the confidence to stand up for themselves and to protest peacefully
for a right which they felt they had been owed since America had
evolved. Since the time black people were considered slaves, they had
never been considered equal to the white people, and the Civil Rights
movement proved to put a stop to the power and inequality of the white
people.

Question 3 - How successful had the Civil Rights movement been in the
late 1960's?

In 1961 a group called CORE (Congress of Racial Equality) started a
series of "freedom rides" on buses. Although the buses themselves had
been desegregated (which meant black and white people could sit where
they wanted to), the bus stations, shops and restaurants continued to
have Whites Only signs mounted upon them. Black civil rights
protestors would catch buses to Southern bus stations and then try to
use "whites only" public services. Sometimes the black protesters were
beaten up. Robert Kennedy sent 500 US marshals to protect a group of
freedom riders who set off from Montgomery but they were attacked.
This sparked off a race riot. Finally Kennedy got the Interstate
Commerce Commission to end segregation in bus stations, rail stations
and airports.

With the use of the peaceful protests carried out by the black
community, Kennedy an avid believe of black civil rights announced
that he was asking Congress to pass a Civil Rights Bill that would
make all forms of racial discrimination in public places illegal. This
is what Martin Luther King had been trying to get someone to do, but
no person with enough power took it upon themselves to try and get it
passed. Some politicians such as George Wallace promised they would
fight the Bill for as long as it would take. Wallace believed that
black people should not have equal rights to white people. Although
Kennedy put this Bill forward, civil rights leaders such as Martin
Luther King believed that there was a tremendous danger of it not
actually being passed. Because of this, they organised one of the
biggest demonstrations in American history. On 20th August 1963 nearly
500,000 people marched into Washington and gathered at the Lincoln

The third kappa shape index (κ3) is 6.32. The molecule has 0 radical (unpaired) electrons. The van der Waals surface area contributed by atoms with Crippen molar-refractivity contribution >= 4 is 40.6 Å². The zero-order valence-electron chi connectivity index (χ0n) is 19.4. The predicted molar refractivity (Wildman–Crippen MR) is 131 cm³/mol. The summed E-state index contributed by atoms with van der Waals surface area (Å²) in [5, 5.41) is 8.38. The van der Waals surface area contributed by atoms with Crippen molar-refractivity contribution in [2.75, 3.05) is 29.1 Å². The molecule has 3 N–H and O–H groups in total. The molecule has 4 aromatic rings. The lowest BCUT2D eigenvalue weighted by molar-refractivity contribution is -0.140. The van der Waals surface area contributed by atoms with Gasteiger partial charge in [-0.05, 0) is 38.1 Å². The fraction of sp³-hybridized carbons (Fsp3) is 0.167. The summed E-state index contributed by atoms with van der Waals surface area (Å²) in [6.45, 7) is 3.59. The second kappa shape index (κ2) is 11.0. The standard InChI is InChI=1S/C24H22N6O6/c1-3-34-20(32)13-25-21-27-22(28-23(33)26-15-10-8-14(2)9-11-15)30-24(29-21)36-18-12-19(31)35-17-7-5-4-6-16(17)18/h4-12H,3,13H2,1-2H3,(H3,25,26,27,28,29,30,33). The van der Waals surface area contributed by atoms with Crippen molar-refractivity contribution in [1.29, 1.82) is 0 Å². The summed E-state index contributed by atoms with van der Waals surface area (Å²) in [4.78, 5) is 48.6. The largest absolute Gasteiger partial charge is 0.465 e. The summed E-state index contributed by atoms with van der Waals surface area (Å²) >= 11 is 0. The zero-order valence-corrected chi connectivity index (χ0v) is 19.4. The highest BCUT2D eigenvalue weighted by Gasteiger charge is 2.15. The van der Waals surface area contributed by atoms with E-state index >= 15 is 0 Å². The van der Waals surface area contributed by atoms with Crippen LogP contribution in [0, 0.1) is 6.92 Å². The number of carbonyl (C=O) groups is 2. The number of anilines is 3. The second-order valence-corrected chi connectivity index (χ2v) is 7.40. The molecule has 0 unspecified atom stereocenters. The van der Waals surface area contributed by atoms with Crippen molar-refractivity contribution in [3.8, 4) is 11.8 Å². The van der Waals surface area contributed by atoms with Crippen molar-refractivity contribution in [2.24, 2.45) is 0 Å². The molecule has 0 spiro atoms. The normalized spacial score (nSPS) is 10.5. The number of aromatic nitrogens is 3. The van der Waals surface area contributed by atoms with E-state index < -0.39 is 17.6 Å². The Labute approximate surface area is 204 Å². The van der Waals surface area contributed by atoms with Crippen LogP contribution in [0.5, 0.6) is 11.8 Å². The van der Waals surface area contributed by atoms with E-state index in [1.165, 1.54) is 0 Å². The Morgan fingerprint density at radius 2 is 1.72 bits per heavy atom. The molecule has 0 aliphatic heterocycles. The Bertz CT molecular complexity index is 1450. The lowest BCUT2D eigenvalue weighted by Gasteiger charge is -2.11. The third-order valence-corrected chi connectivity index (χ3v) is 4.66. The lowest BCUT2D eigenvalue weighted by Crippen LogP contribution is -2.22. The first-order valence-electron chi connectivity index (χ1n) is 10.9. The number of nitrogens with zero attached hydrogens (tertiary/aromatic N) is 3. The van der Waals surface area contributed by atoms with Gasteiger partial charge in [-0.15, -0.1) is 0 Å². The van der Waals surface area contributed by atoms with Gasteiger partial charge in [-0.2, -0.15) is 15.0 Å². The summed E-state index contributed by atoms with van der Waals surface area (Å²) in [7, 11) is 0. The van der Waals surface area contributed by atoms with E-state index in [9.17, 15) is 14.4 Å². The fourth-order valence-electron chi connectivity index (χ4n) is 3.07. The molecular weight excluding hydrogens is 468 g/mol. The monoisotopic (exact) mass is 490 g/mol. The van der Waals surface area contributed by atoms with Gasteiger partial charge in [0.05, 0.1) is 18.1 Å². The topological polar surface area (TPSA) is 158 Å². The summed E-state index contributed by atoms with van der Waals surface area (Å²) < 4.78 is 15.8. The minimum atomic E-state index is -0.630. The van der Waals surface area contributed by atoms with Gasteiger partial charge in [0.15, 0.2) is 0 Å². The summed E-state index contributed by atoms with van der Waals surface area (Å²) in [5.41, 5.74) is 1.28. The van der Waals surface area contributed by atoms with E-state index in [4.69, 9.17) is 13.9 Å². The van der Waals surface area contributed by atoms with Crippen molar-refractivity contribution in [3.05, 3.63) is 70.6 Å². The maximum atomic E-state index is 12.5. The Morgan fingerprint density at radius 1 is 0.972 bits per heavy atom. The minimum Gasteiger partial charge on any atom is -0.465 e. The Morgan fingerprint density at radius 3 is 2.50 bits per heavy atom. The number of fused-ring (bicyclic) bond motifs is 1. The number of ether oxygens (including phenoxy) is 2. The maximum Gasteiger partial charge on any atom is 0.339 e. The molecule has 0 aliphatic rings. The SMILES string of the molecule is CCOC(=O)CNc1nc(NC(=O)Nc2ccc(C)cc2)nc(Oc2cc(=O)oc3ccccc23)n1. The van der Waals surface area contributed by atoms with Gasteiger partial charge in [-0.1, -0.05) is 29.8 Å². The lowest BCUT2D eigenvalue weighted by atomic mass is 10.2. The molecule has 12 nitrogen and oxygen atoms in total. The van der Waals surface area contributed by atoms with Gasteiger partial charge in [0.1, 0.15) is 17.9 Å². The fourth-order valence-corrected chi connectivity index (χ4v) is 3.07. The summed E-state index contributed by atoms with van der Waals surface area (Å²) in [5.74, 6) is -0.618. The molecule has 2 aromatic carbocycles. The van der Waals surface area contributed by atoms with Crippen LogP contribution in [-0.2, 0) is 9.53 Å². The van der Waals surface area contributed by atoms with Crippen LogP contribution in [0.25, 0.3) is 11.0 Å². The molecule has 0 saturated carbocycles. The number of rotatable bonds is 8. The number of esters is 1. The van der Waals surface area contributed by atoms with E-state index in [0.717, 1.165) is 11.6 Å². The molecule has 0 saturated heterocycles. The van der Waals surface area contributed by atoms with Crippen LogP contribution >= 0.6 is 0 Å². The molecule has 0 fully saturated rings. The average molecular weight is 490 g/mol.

Memorial. This is when King gave his famous "I have a dream" speech.

"I have a dream that my four little children one day will live in a
nation where they will not be judged by the colour of their skin …
When we allowed freedom to ring from every town and every hamlet, from
every state and every city, we will be able to speed up that day when
all of God's children, black and white, Jews and gentiles, protestants
and Catholics, will be able to join hands and sing in the words of old
Negro spiritual (a song) 'Free at last! Free at last! Great God
Almighty, we are free at last!'"

The number of people to turn out at this demonstration proved to be an
overwhelming success. It was impossible for people not to notice this
demonstration happening, as King had tipped off the tabloids and
television companies, so that they would come and record the event and
broadcast it to all parts of America. I think it aimed to show white
people that black people did play a large part in the community, and
that they could gather into peaceful protests without having to take
use of violence. Black people felt relived when they had the support
of white Presidents, Kennedy and Johnson, although showing this
support endangered their place in power or even their lives. A year
later in 1964 President Johnson finally got congress to pass the civil
rights act. Discrimination and segregation was officially at an end,
or was it?

The whole protest could be seen very differently from a white person's
point of view. For a white person who supported black civil rights,
this would mean that black people would become equal to white people
and seen as on the same level. White people could then be seen to be
friends with members of the black community. On a different note,
white people who did not support the black civil rights, often
racists, may have angered them, bringing with it outbursts of
violence. They did not believe that black people should be at an equal
level to white people. An example of this would be as a white
employer. Before the Civil Rights bill went through, white employers
could get away from not having to pay the same wage to black people,
as they did to white people. But now the Bill had been passed, black
people's wages would need to go up to become equal, thus costing the
employer or his or her business more money. Some white people thought
it was outrageous that black people could not use the same public
services as them, water fountains marked as white would also be now
used by black people. I think some white people would feel as though
they have lost their power over black people and feel threatened by
this.

In 1965, after further demonstrations which took place in Selma,
Alabama, Congress passed the Voting Rights Act. This gave the federal
government power to take over the registration of voters in states
where officials continued to try to bar blacks from voting. This was a
major step in the success of the Civil Rights movement. The black